The announcement of the Netgear R7000 802.11ac router that I recently mentioned led to an interesting conversation with Netgear staff about what's really going on with 802.11ac in the residence. The marketing is all about 1.3 Gbps and video, gaming, and similar applications, but let's face it - with Internet backhaul likely on the order of 50 Mbps or (often much) less in the vast majority of cases, and video and gaming requiring nothing like gigabit-class throughput, 1.3 Gbps, which will likely, BTW, result in no better than 500 Mbps at Layer-7 in any given case, and that assuming .11ac on both ends, of course, isn't at all a very significant number. Nor can an argument be made that transfers internal to the residence at that rate will drive adoption. And even with a dozen or more active users, which would indeed be unusual in most households, 450-Mbps .11n would likely be plenty - and the R7000 offers 600 Mbps (again, in a non-standard mode) at 2.4 Gbps alone.
So what, then, will drive .11ac in the residence, apart from low prices for equipment and the eventual standardization on .11ac in client devices? Well, those two factors alone should be pretty sufficient here, but the icing on the cake is the improved rate-vs.-range performance that accrues with beamforming. I've noticed this with .11n APs equipped with beamforming that I use here at Farpoint Group. Until the advent of .11ac, these have been the very best in our arsenal. Rate vs. range is the key metric in wireless, not rate alone - which, by itself, is meaningless. And given the inherent vagaries and variability in wireless, anything that can be done to improve path reliability is, more often than not, important.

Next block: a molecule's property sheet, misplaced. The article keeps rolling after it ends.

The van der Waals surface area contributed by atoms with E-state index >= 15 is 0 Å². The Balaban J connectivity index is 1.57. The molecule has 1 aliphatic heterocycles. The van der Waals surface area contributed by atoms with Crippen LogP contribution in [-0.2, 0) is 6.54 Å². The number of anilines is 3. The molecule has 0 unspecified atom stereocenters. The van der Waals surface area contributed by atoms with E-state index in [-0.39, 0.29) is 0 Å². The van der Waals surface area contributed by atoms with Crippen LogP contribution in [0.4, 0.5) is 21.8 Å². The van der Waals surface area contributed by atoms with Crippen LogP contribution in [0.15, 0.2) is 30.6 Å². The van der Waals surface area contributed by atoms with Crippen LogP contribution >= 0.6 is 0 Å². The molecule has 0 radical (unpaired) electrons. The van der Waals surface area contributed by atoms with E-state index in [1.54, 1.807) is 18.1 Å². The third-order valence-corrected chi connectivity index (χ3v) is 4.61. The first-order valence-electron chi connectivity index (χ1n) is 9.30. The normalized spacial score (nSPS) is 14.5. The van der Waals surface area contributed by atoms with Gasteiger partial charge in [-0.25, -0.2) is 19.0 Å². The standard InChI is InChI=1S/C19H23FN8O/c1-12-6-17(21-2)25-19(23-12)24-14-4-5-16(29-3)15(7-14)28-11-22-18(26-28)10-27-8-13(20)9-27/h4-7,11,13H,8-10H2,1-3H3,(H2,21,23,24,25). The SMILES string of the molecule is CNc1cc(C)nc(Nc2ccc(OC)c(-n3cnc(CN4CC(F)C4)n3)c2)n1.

So, then, it's not about 1.3 Gbps in the residence. It's about being able to reach the back bedroom. This is, of course, not to denigrate the many sophisticated features of the R7000 in any way, and I'll have a review of this product in the upcoming 2013 Network World Holiday Gift Guide.